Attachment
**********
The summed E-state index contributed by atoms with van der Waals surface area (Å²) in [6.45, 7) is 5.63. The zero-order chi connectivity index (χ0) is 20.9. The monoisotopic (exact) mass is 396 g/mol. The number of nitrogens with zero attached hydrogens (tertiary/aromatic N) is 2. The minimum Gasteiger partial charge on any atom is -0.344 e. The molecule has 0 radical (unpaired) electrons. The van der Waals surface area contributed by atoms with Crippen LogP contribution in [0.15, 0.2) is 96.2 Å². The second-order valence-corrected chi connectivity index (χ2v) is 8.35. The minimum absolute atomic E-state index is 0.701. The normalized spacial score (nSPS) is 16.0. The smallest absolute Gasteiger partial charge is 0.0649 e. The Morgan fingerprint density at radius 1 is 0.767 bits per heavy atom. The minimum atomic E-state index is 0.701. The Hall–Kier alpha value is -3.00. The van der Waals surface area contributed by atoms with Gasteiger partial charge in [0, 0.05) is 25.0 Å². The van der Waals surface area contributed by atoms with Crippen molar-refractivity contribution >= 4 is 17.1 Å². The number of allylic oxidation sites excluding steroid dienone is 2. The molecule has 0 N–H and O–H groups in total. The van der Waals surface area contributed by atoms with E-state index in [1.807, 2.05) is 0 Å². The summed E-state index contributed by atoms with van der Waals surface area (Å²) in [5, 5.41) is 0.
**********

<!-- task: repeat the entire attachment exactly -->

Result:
The summed E-state index contributed by atoms with van der Waals surface area (Å²) in [6.45, 7) is 5.63. The zero-order chi connectivity index (χ0) is 20.9. The monoisotopic (exact) mass is 396 g/mol. The number of nitrogens with zero attached hydrogens (tertiary/aromatic N) is 2. The minimum Gasteiger partial charge on any atom is -0.344 e. The molecule has 0 radical (unpaired) electrons. The van der Waals surface area contributed by atoms with Crippen LogP contribution in [0.15, 0.2) is 96.2 Å². The second-order valence-corrected chi connectivity index (χ2v) is 8.35. The minimum absolute atomic E-state index is 0.701. The normalized spacial score (nSPS) is 16.0. The smallest absolute Gasteiger partial charge is 0.0649 e. The Morgan fingerprint density at radius 1 is 0.767 bits per heavy atom. The minimum atomic E-state index is 0.701. The Hall–Kier alpha value is -3.00. The van der Waals surface area contributed by atoms with Gasteiger partial charge in [0, 0.05) is 25.0 Å². The van der Waals surface area contributed by atoms with Crippen molar-refractivity contribution >= 4 is 17.1 Å². The number of allylic oxidation sites excluding steroid dienone is 2. The molecule has 0 N–H and O–H groups in total. The van der Waals surface area contributed by atoms with E-state index in [1.807, 2.05) is 0 Å². The summed E-state index contributed by atoms with van der Waals surface area (Å²) in [5, 5.41) is 0.